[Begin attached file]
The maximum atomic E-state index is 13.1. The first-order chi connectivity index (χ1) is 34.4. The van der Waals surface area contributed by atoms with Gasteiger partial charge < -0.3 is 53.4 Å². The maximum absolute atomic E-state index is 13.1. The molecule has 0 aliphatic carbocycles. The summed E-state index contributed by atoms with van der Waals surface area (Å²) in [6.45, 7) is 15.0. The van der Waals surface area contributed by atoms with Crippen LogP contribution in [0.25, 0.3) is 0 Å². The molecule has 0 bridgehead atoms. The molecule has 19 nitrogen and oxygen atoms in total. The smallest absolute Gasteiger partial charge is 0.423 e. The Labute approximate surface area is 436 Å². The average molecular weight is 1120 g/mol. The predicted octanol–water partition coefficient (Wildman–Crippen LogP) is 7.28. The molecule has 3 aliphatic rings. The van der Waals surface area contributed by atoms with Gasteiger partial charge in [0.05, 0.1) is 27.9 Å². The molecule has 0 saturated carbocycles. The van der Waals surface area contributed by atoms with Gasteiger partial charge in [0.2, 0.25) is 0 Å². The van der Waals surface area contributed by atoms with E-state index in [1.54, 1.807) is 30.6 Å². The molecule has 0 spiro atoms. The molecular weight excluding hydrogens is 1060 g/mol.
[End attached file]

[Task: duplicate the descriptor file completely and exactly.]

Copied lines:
The maximum atomic E-state index is 13.1. The first-order chi connectivity index (χ1) is 34.4. The van der Waals surface area contributed by atoms with Gasteiger partial charge < -0.3 is 53.4 Å². The maximum absolute atomic E-state index is 13.1. The molecule has 0 aliphatic carbocycles. The summed E-state index contributed by atoms with van der Waals surface area (Å²) in [6.45, 7) is 15.0. The van der Waals surface area contributed by atoms with Crippen LogP contribution in [0.25, 0.3) is 0 Å². The molecule has 0 bridgehead atoms. The molecule has 19 nitrogen and oxygen atoms in total. The smallest absolute Gasteiger partial charge is 0.423 e. The Labute approximate surface area is 436 Å². The average molecular weight is 1120 g/mol. The predicted octanol–water partition coefficient (Wildman–Crippen LogP) is 7.28. The molecule has 3 aliphatic rings. The van der Waals surface area contributed by atoms with Gasteiger partial charge in [0.05, 0.1) is 27.9 Å². The molecule has 0 saturated carbocycles. The van der Waals surface area contributed by atoms with Gasteiger partial charge in [0.2, 0.25) is 0 Å². The van der Waals surface area contributed by atoms with E-state index in [1.54, 1.807) is 30.6 Å². The molecule has 0 spiro atoms. The molecular weight excluding hydrogens is 1060 g/mol.